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Dropped Celestron Nexstar Evolution 6


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Hi All.  Using my skill and judgement I placed my newish Celestron Nexstar Evolution 6 scope on my office chair last night after observing and turned my back and then about 30 seconds later heard an almighty crash as my scope crashed onto the wooden laminate floor.  There is no obvious outward signs of damage to the scope but there is now a dent in my nice laminate floor! Will the scope be alright or have I likely irreparably damaged it?  What should I do next; check the collimation?  I am a technically minded beginner and this is my first scope so I have never collimated before.  If collimation is what I need to do what is the easiest way to do this?  Is any specialist kit of use; I can see the advantage of an artificial star as you can collimate any time of day and not be weather dependent?

I feel really gutted about what happened as I am naturally a very careful person.  What happened is slightly mysterious too although I remember now that I may have the seat of my  chair set on a very slight slope; its meant to help protect the lower back.  Am hoping the damaged floor will be covered by my insurance so have to investigate that as well now.  Thank you in advance to all you kind stargazers for any advice on where to go from here.  

Edited by timothy4
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Check that the mirror is moving still using the focuser. Then collimate using a star - taking it in and through focus to get a uniform "doughnut" both sides of focus. Plenty of guides online.

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2 minutes ago, PeterCPC said:

Check that the mirror is moving still using the focuser. Then collimate using a star - taking it in and through focus to get a uniform "doughnut" both sides of focus. Plenty of guides online.

Will do, thanks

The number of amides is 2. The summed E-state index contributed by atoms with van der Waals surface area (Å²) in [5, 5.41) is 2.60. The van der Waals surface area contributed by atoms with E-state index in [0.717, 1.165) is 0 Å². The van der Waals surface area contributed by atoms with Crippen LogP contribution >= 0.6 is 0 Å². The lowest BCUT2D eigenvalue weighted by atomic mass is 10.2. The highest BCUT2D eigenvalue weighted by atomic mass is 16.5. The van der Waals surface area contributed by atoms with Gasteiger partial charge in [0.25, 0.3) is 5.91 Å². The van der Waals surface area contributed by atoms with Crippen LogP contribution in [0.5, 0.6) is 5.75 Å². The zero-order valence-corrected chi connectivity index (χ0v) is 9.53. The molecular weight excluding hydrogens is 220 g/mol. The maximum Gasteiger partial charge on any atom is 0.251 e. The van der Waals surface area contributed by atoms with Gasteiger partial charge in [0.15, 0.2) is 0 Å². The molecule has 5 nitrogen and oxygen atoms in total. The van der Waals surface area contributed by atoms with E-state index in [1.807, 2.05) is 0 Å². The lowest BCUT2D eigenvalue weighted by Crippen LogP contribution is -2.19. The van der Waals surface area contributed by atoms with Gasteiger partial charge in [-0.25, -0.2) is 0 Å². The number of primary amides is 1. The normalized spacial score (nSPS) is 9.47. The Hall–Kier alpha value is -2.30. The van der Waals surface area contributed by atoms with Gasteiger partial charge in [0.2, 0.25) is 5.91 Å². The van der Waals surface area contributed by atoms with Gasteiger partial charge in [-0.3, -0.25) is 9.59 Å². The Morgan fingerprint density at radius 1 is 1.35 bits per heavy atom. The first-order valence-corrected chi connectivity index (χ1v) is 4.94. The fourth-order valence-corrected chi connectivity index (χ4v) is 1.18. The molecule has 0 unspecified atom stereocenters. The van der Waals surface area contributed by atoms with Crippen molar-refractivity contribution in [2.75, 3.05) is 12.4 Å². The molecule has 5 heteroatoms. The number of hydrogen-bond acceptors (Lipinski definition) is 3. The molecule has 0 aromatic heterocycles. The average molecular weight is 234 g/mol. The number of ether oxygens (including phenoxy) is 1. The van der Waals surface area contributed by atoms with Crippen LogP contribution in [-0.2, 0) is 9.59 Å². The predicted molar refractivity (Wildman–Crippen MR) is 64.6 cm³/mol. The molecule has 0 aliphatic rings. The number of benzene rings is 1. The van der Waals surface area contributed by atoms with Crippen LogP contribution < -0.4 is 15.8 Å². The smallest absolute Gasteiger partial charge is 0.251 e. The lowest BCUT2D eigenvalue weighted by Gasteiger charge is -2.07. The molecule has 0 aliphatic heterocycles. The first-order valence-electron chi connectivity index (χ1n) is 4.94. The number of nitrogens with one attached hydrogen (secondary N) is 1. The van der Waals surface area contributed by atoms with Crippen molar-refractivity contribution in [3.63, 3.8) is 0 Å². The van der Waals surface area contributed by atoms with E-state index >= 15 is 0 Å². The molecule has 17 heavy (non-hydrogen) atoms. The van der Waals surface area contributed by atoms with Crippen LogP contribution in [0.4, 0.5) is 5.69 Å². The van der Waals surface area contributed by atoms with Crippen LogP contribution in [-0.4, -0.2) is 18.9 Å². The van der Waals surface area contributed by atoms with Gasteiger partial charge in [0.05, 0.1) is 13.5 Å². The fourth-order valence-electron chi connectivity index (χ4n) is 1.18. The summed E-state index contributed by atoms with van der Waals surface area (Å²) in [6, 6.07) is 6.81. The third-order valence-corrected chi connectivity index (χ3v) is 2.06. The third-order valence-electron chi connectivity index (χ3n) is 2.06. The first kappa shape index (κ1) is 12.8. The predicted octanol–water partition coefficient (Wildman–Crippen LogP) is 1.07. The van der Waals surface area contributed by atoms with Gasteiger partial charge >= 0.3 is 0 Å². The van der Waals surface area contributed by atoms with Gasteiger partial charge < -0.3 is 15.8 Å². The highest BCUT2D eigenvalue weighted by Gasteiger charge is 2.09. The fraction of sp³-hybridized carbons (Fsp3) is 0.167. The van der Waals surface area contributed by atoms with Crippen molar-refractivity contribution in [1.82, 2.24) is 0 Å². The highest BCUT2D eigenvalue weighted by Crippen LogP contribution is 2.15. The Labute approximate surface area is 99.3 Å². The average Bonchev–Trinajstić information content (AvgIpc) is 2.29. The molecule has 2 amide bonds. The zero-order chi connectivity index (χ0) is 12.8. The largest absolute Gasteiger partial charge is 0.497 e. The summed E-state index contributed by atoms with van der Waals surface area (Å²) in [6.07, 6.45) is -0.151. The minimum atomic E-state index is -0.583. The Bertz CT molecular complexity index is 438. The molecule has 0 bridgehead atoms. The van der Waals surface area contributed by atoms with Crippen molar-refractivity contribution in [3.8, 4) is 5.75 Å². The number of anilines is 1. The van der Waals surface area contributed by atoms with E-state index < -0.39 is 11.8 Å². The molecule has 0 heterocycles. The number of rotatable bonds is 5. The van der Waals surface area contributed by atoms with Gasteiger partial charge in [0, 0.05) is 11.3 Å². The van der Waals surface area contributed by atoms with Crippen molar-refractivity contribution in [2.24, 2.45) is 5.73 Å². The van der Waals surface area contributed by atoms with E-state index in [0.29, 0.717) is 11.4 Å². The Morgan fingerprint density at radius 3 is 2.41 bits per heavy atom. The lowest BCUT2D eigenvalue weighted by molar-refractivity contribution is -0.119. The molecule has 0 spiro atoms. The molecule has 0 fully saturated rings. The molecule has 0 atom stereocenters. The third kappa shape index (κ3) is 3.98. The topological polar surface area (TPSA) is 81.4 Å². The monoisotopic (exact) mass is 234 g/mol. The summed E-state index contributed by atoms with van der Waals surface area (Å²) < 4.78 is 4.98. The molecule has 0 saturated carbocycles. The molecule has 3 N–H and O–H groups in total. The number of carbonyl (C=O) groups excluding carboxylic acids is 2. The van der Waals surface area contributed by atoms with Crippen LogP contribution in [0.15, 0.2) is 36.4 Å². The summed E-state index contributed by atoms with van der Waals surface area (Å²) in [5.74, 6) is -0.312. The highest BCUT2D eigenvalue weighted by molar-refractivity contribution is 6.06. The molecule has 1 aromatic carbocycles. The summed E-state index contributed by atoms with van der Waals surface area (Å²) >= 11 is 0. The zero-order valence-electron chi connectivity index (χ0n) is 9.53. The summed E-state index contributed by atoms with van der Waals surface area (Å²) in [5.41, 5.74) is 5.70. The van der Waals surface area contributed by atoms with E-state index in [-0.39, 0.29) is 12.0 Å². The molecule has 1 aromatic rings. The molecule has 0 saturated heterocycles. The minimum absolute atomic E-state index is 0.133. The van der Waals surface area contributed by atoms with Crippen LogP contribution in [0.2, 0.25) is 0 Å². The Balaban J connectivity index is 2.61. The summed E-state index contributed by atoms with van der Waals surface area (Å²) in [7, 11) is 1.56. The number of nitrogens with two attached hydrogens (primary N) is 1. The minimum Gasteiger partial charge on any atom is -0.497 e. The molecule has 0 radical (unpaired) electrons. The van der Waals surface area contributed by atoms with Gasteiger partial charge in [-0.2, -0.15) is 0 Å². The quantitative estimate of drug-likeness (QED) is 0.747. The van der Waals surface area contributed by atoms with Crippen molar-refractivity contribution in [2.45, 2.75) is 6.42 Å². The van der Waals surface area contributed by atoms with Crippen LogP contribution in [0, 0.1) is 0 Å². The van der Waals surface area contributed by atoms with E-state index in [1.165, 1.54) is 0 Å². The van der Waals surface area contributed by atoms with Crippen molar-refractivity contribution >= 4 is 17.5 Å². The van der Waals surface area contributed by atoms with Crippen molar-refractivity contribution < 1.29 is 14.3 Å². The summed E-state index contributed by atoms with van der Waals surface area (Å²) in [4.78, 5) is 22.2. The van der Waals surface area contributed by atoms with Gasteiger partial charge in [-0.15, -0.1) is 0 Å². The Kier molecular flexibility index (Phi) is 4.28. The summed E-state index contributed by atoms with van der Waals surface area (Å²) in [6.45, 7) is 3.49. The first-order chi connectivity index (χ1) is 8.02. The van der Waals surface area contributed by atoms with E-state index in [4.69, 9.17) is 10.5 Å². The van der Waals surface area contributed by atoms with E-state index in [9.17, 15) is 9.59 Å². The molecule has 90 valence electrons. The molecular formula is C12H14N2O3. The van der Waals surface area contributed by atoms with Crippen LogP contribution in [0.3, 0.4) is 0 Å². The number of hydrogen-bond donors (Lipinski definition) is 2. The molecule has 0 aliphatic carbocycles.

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Thanks.  I cannot see a crack in the mirror or corrector but guess it could be a hidden thing and will not know until I try to use.  I’m scared to look but will of course; worse case scenario that would be £1,300 down the drain :(

Edited by timothy4
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Just an update after following advice above; the mirror and corrector do not appear to be cracked after a fairly thorough inspection and also the focuser still works so hopefully I may have got away with it barring a possible need for collimation.  Probably a good idea for me to start checking collimation anyway...

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You can only damage the mirrors and corrector plate by scratching them or breaking them so, if you haven't done either (and clearly you haven't), then they will be fine. They cannot be 'slightly cracked.' :D  Optimism!

Olly

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14 hours ago, Highburymark said:

Was it just the OTA or the mount too? They are both pretty robust, so there’s a good chance you’ll be fine. 

Thanks for reply; it was the OTA and mount too

 

14 hours ago, Highburymark said:

Was it just the OTA or the mount too? They are both pretty robust, so there’s a good chance you’ll be fine. 

 

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12 hours ago, ollypenrice said:

You can only damage the mirrors and corrector plate by scratching them or breaking them so, if you haven't done either (and clearly you haven't), then they will be fine. They cannot be 'slightly cracked.' :D  Optimism!

Olly

Thanks, that is reassuring to know 👍

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Sounds like the scope is fine, hopefully the mount will operate fine too. These scopes are pretty robust. I once had a 7kg CG5 mount fall 4 feet into concrete - it was fine and still working years later! I also had my old apo refractor fall from a tripod onto a hard floor, thanks to a dodgy clamp - again no damage thankfully. 

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